• Individual income tax refunds more than doubled, rising by $68 billion, thereby reducing net receipts. The precise timing of refund payments varies from year to year, but most will be paid in the period from February through April. The Internal Revenue Service reports that the number of refunds issued through the fourth week of February was 18 percent greater than in the same period in 2022. Average amounts refunded so far in 2023 are about 11 percent smaller, in part because the pandemic-related recovery rebates (also known as economic impact payments) and the expanded child tax credit have expired. … • Remittances from the Federal Reserve decreased from $48 billion to less than $1 billion. Higher short-term interest rates raised the central bank’s interest expenses above its income, eliminating the profits of most Federal Reserve banks.That's some of the reason for the jump in the deficit. But increased spending also is playing a significant role, led by the “big 4” – Social Security, Medicare, Medicaid, and Interest on the debt, and a one-off item. the big inflation-related jumps in benefits to help seniors for 2023, and Medicaid is still paying expanded federal costs for continuous enrollment (which is going to be rewound in the coming months), and you can thank Jerome Powell and the Fed's rate hikes for the increase in interest costs on the debt. But what’s that “Spectrum Auctions” item? The CBO explains.
The largest increase in outlays was related to receipts from the auction of licenses to use the electromagnetic spectrum. Proceeds from such auctions are recorded in the budget as offsetting receipts—that is, as reductions in outlays. In the first five months of fiscal year 2022, receipts totaled $81 billion—all recorded in January. No such receipts were collected during the first five months of 2023, resulting in a net increase in outlays.What's concerning is that this big jump in overall spending is happening as other areas of “spending” are being cut due to the end of COVID-era stimulus.
Outlays for certain refundable tax credits totaled $84 billion—a decrease of $69 billion, or 45 percent. That reduction occurred because the expanded child tax credit has expired. (In tax year 2021, eligibility for and the size of the child tax credit were expanded, and advance payments were made between July and December 2021.) Outlays from the Public Health and Social Services Emergency Fund decreased by $34 billion (or 66 percent), as expenditures decelerated for several pandemic-related activities, including reimbursements to hospitals and other health care providers, spending on coronavirus testing and contact tracing, and development and purchase of vaccines and therapies. Spending by the Small Business Administration decreased by $15 billion, or 94 percent. In the first five months of fiscal year 2022, that agency recorded nearly $16 billion in outlays, mostly for disaster loans and for grants to operators of shuttered entertainment venues. Those outlays declined toward the end of fiscal year 2022, and there has been little such spending in the current fiscal year.As mentioned earlier, there is some more fiscal restraint coming in Spring 2023, with expenses in SNAP and Medicaid likely to level off and decline vs last year as those expanded benefits and automatic enrollments in those respective programs go away in March and April. While that's good fiscal news, the deficit is still certainly on the rise, and the higher interest rates complicate this due to adding expense onto the debt. Which makes for a chicken-egg question about whether the higher deficits lead to higher inflation, and so that’s why the Fed should keep rates high to slow down that type of inflation (I generally disagree witht his idea, other than deficits leading to some higher demand). Or does it mean the Fed should back off on these higher interest rates because it’s causing higher expenses and making the deficit “problem” worse? (that's where I'm at) The higher refunds is also something to look at, both now and in the future, because extra added refunds might mean more “extraordinary measures” have to happen by the Treasury to keep from going over the debt limit, since more cash is going out the door. Or we hit the debt limit sooner, and/or refunds get slowed down to stay at/under that limit. It also definitely means this isn't the time to bail out one Silicon Valley Bank and the boom-bust tech and start-up schemes that those funds were pulled into. Not only is it rewarding sketchy business procedures, we also literally might not have much money available to do it, at least in the coming months.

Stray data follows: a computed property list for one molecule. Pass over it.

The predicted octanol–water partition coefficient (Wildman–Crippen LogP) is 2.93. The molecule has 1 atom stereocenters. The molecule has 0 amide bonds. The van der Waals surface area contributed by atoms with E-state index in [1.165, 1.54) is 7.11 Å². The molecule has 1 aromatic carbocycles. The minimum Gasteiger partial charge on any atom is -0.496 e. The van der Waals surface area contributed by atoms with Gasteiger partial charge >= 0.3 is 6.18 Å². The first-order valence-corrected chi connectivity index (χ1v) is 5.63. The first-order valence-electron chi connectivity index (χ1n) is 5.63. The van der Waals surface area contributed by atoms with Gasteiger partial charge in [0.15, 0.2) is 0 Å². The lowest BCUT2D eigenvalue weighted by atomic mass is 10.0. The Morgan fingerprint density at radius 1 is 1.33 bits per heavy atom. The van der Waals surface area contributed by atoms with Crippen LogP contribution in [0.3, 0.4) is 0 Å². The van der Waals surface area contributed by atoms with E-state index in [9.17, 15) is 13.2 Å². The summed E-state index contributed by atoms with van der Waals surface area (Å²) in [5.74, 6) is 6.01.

Saturday, March 11, 2023
US job growth keeps rolling along in February
JUST IN: Another hot jobs report! -- The US economy added 311,000 jobs in February, beating expectations. January’s blockbuster number barely revised to 504,000.— Heather Long (@byHeatherLong) March 10, 2023
Unemployment rate up slightly to 3.6%
Wages rose 4.6% in the past year (cooling off some, but not much)